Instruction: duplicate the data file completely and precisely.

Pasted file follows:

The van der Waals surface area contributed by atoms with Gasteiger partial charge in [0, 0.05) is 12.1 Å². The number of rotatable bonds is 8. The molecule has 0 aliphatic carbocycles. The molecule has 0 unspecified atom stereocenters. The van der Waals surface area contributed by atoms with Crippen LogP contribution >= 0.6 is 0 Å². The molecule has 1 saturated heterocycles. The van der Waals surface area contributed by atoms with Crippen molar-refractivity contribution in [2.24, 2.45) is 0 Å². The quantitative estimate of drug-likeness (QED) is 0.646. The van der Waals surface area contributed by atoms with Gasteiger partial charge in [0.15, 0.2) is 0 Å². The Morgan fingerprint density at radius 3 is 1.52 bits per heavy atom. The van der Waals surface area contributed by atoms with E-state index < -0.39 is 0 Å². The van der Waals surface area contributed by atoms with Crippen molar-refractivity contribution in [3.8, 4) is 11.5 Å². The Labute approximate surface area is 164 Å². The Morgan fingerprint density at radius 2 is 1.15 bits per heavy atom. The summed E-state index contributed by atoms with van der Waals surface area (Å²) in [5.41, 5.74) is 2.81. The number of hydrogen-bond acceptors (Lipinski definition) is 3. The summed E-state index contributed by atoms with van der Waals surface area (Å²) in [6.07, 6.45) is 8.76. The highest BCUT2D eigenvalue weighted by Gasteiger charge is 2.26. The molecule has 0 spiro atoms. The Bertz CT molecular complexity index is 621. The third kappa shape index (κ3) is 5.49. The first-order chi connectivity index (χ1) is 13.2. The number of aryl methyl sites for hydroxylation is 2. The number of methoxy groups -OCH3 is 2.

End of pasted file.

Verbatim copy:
The van der Waals surface area contributed by atoms with Gasteiger partial charge in [0, 0.05) is 12.1 Å². The number of rotatable bonds is 8. The molecule has 0 aliphatic carbocycles. The molecule has 0 unspecified atom stereocenters. The van der Waals surface area contributed by atoms with Crippen LogP contribution >= 0.6 is 0 Å². The molecule has 1 saturated heterocycles. The van der Waals surface area contributed by atoms with Crippen molar-refractivity contribution in [2.24, 2.45) is 0 Å². The quantitative estimate of drug-likeness (QED) is 0.646. The van der Waals surface area contributed by atoms with Gasteiger partial charge in [0.15, 0.2) is 0 Å². The Morgan fingerprint density at radius 3 is 1.52 bits per heavy atom. The van der Waals surface area contributed by atoms with E-state index < -0.39 is 0 Å². The van der Waals surface area contributed by atoms with Crippen molar-refractivity contribution in [3.8, 4) is 11.5 Å². The Labute approximate surface area is 164 Å². The Morgan fingerprint density at radius 2 is 1.15 bits per heavy atom. The summed E-state index contributed by atoms with van der Waals surface area (Å²) in [5.41, 5.74) is 2.81. The number of hydrogen-bond acceptors (Lipinski definition) is 3. The summed E-state index contributed by atoms with van der Waals surface area (Å²) in [6.07, 6.45) is 8.76. The highest BCUT2D eigenvalue weighted by Gasteiger charge is 2.26. The molecule has 0 spiro atoms. The Bertz CT molecular complexity index is 621. The third kappa shape index (κ3) is 5.49. The first-order chi connectivity index (χ1) is 13.2. The number of aryl methyl sites for hydroxylation is 2. The number of methoxy groups -OCH3 is 2.